Haute couture, celebrity sightings and leg burners combine for a unique experience at the alpine-chic Aspen resorts.
By Mark Kristofic. Photgraphy by Paul Morrison
Aspen is like the Whole Foods of ski towns. Those with money love it. And those who have never been there, they knock it without quite understanding this Colorado resort town. And those who are smart about it, they sample the lifestyles of the rich and the famous without breaking the bank. In Aspen, just like Whole Foods, people watching is like a sport, and you’re likely to see a celebrity or two.
Whole Foods serves up a colourful display of imported organic fruit. Aspen offers up orgasmic sensory overload that can be attained through the long cruiser runs on Aspen Mountain, the wide open bowls of Aspen Highlands and the inexhaustible terrain of Snowmass. And the cultural offerings and night life at Aspen can rival Vegas.
Often associated with celebrities in haut couture après ski fashions and the occasional pet dogs being carried in purses, the first impression upon landing at the Aspen-Pitkin airport, a 45-minute flight from Denver, does little to dissuade the stereotype. Rows of private jets – with the accompanying tinted-window Suburbans — line the runway loudly announce that we have in fact landed in the playground of the privileged. After quickly and easily checking through the quaint airport and jumping into a taxi for the short five-kilometer commute into town, it becomes quickly apparent that Aspen is not your typical manufactured ski town.
In a nod to the town’s mining roots, dominating the main street upon arriving is the Hotel Jerome, the village’s 130-year historic landmark luxury hotel offering. The recent renovations were done with painstaking detail to ensure historical accuracy. The classic red-brick structure along with the nearby Wheeler Opera House gives off the ski town vibe that is routed in historical context. More like a Fernie or Banff rather than a manufactured resort specific to skiing, such as Whistler or Vail. The difference to Fernie and Banff is that the base of Aspen Mountain is a stones throw from the town’s main street.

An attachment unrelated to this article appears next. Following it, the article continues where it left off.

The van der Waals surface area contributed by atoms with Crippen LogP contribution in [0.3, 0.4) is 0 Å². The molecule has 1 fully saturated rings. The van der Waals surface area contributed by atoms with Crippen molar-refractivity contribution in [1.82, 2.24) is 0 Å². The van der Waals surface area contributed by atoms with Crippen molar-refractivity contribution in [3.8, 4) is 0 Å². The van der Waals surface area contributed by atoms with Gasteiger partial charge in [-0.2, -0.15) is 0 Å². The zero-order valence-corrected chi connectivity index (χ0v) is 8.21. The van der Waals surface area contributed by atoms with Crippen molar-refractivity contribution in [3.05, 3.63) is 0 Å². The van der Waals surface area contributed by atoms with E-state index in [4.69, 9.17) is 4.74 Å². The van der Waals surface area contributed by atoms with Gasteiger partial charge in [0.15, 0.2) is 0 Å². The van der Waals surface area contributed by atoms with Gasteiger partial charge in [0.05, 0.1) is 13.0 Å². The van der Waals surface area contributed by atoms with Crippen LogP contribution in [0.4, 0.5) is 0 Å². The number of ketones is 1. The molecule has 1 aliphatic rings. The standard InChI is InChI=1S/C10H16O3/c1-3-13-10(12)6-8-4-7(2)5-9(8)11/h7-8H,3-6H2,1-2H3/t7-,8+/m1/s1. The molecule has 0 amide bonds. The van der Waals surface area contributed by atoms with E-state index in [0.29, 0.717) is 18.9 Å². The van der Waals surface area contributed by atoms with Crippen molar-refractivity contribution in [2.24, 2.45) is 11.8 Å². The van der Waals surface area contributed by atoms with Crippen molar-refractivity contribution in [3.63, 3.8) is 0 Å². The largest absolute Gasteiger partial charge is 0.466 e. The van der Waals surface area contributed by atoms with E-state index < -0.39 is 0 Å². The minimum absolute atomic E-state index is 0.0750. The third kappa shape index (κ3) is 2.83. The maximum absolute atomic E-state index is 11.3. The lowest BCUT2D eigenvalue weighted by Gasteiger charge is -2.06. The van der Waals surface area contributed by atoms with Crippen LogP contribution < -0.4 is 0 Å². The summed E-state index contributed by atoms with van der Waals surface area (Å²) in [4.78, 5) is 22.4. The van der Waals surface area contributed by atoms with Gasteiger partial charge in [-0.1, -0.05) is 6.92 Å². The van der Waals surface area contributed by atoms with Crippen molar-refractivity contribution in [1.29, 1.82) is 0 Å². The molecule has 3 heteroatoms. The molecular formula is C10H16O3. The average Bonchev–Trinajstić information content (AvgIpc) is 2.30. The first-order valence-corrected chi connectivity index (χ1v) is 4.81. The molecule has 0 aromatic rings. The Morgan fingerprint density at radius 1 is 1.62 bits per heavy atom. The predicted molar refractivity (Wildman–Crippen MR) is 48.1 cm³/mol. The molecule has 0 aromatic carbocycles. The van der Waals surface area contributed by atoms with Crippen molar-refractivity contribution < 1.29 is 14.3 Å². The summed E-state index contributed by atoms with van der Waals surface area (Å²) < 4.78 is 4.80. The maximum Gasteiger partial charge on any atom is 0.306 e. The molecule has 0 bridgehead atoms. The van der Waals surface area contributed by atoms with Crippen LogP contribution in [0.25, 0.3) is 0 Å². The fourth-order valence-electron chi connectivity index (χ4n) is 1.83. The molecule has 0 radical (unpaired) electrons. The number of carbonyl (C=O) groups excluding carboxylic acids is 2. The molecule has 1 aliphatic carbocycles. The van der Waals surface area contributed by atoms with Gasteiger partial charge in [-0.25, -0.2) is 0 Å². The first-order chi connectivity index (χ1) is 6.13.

Within 30 seconds of taking an Aspen downtown history lesson, it’s time to hit the slopes. With ski boots already on and buckled up inside the taxi, we quickly board the Silver Queen gondola, which includes an iPhone docking station for a personal music experience on the ride. Then we head to the top of Aspen Mountain where the panoramic 360-degree views are worth the ride alone.
The Mountain of the Locals
Aspen Mountain is a real “skiers” mountain, with the bulk of the terrain being intermediate and advanced. Without sounding overly snobbish, this means that most beginner skiers stay away and the mountain is rarely crowded. With so much of the mountain accessible from the Silver Queen lift, we are able to hit all the skiing that Aspen has to offer — a great mix of groomer and glades.
After a morning of skiing solely off the gondola (read: nonstop laps, never the same run twice, legs about to fall off), lunch at Bonnie’s mid-mountain restaurant is a throwback to the ‘70s. Although located right